Chip control issues often lead to shortened tool life, conveyor stoppages, poor surface finishes, and increase safety hazards—greatly reducing production time. However, there are ways to recognize these issues before they occur by paying attention to the appearance of the metal chips produced.
Metal chips created during the machining process are often a great indicator of overall process conditions. The appearance of the chips can provide operators with a second line of sight when the windows to the work zone are obscured by scratches, cutting fluid, or tool turrets. Things to look for include chip color, shape, size, and surface finish.
In most machining processes, excess heat is generated. This heat escapes through the environment, the workpiece, the cutting tool, and the metal chip. For instance: Using the optimum cutting speed with steel during dry machining will result in about 75% of the heat-transmitting to the chip, 10% to the material, and 15% to the cutting edge.
A blue-violet color in ISO P group steel will typically tell you that the cutting speed making most of the heat transfer to the chip. With materials that have low heat exchange rates, a large difference in color may mean that the speed is set too high.
There is no right or wrong answer when it comes to the chip’s size. However, the industry-accepted shapes are 6’s and 9’s. These shapes typically indicate that the chip is breaking under its own momentum on the part or other areas that don’t result in damage to the part surface or cutting edges. They are also favored because it means that the chips are not too tight. Extremely high pressure and extra heat are generated if the chips are too tight.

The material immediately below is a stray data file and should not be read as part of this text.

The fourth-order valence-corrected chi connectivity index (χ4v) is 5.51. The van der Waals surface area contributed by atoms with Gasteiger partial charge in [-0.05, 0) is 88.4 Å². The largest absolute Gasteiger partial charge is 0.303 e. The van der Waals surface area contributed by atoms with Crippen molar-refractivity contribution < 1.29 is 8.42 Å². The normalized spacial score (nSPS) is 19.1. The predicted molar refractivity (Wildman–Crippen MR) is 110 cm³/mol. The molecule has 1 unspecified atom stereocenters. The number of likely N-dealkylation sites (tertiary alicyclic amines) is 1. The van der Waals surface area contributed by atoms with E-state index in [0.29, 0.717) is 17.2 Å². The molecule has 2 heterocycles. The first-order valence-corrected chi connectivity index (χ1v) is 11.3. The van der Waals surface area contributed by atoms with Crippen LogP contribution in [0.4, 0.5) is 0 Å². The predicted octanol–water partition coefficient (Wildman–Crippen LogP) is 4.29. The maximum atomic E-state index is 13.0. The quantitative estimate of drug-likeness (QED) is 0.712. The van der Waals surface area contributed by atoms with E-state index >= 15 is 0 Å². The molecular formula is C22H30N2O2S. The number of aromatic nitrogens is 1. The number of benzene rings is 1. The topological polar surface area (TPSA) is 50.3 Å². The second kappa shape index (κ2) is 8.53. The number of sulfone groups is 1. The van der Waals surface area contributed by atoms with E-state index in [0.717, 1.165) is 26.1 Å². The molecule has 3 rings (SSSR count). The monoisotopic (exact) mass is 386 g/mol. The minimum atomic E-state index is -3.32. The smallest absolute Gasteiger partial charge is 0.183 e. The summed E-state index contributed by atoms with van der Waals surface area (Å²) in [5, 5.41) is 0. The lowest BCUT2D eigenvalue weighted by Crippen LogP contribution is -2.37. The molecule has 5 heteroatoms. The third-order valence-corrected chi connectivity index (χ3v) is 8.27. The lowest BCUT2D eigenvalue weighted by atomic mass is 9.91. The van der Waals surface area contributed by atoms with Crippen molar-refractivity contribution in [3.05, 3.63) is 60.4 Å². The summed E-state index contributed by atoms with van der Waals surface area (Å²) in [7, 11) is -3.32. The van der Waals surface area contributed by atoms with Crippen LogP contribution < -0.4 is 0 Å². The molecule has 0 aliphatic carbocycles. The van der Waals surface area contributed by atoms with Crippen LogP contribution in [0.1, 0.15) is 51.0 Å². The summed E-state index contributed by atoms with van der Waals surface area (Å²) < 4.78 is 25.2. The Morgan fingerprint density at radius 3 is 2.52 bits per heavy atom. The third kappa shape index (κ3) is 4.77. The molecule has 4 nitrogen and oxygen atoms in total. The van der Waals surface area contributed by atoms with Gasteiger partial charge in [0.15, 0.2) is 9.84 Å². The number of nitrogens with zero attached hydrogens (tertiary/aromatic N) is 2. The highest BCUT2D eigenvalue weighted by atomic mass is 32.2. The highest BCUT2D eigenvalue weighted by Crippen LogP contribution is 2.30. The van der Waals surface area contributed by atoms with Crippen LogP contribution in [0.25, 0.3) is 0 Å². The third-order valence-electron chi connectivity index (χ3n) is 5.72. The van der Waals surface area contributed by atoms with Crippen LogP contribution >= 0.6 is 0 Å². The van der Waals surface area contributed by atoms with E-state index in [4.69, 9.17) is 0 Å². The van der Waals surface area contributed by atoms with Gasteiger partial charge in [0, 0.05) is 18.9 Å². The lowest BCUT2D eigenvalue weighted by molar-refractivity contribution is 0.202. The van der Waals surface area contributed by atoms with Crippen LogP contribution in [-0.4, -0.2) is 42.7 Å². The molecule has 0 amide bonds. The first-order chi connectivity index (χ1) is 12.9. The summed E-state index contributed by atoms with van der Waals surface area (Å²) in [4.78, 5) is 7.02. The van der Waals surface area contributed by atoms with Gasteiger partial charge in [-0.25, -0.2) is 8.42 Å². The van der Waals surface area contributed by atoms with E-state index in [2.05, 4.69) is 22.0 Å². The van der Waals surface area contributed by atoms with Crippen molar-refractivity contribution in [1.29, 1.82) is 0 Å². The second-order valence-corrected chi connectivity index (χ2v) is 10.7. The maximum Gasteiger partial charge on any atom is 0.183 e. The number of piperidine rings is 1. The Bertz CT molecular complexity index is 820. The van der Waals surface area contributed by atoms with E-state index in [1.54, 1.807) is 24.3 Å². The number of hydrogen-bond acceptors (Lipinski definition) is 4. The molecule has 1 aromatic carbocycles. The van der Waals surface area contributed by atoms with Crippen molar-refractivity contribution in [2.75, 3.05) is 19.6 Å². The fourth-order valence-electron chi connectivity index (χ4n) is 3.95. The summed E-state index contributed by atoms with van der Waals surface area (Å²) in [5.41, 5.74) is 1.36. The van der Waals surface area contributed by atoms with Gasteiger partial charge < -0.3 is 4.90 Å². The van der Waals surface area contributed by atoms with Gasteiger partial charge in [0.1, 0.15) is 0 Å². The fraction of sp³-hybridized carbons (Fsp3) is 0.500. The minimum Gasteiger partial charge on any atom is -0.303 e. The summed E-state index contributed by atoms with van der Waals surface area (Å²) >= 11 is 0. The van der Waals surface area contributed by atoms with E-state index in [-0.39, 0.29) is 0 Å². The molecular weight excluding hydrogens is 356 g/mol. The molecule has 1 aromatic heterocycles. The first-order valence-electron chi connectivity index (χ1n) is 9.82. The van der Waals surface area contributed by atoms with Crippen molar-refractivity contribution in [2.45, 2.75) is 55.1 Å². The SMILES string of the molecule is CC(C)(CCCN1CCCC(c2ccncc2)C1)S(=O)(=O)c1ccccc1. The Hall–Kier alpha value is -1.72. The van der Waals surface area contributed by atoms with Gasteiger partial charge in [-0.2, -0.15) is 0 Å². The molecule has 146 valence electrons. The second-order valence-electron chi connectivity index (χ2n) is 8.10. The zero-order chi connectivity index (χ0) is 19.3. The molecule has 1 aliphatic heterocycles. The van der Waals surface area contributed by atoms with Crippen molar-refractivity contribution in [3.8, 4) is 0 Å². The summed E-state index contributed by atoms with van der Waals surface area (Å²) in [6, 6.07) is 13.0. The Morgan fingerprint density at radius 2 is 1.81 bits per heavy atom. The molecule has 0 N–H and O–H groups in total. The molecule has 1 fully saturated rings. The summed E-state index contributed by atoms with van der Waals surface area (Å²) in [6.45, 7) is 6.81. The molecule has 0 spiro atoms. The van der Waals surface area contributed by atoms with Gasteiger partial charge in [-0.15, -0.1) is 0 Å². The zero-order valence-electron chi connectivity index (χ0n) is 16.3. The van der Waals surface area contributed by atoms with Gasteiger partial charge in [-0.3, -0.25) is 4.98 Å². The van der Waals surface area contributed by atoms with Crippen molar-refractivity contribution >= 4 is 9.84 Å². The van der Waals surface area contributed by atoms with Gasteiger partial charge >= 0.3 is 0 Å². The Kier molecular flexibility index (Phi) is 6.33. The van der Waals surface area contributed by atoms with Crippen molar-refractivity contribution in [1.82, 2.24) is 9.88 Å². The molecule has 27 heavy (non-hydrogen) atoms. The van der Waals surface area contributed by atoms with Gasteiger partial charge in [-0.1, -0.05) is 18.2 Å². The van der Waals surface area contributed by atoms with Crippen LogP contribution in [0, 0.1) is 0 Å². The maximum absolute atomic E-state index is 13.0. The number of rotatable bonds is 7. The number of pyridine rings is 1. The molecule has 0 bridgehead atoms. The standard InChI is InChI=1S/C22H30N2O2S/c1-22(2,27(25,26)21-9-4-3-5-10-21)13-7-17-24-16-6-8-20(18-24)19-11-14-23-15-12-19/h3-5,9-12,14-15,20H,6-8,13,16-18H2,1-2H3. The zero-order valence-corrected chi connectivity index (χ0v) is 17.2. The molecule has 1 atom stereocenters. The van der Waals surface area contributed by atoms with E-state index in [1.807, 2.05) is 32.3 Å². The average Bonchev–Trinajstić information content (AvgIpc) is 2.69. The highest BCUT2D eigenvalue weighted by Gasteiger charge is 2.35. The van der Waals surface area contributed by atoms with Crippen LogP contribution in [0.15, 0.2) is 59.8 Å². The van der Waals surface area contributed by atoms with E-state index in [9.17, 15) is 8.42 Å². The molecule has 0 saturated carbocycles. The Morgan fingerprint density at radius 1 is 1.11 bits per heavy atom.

Small chips are almost always better; however, there is really no correct size of chips. That said, the chip should fit correctly into the slot, tool flutes, groove, or bore. This is especially important when dealing with small part boring. Also, small chips can greatly influence floor space. With smaller chips work areas could be moved closer together with smaller bins and more space could be made available for adding additional equipment for production. Also, the size of your chips will determine how much time is dedicated to removal and recycling. If the chips are larger and come off the machine in stringy wads, in-house chip processing equipment can be installed to create shovel-grade chips which can greatly reduce volume up to 25%—saving floor space and time.
A good indicator of the cutting process’s dynamic properties can be seen by looking at the surface finish. A stressed appearance will show in this area if excessively high forces are applied. The chips should also be examined every time a new job, material, or process is being run. Chips that have ragged or serrated edges typically indicate an unstable process.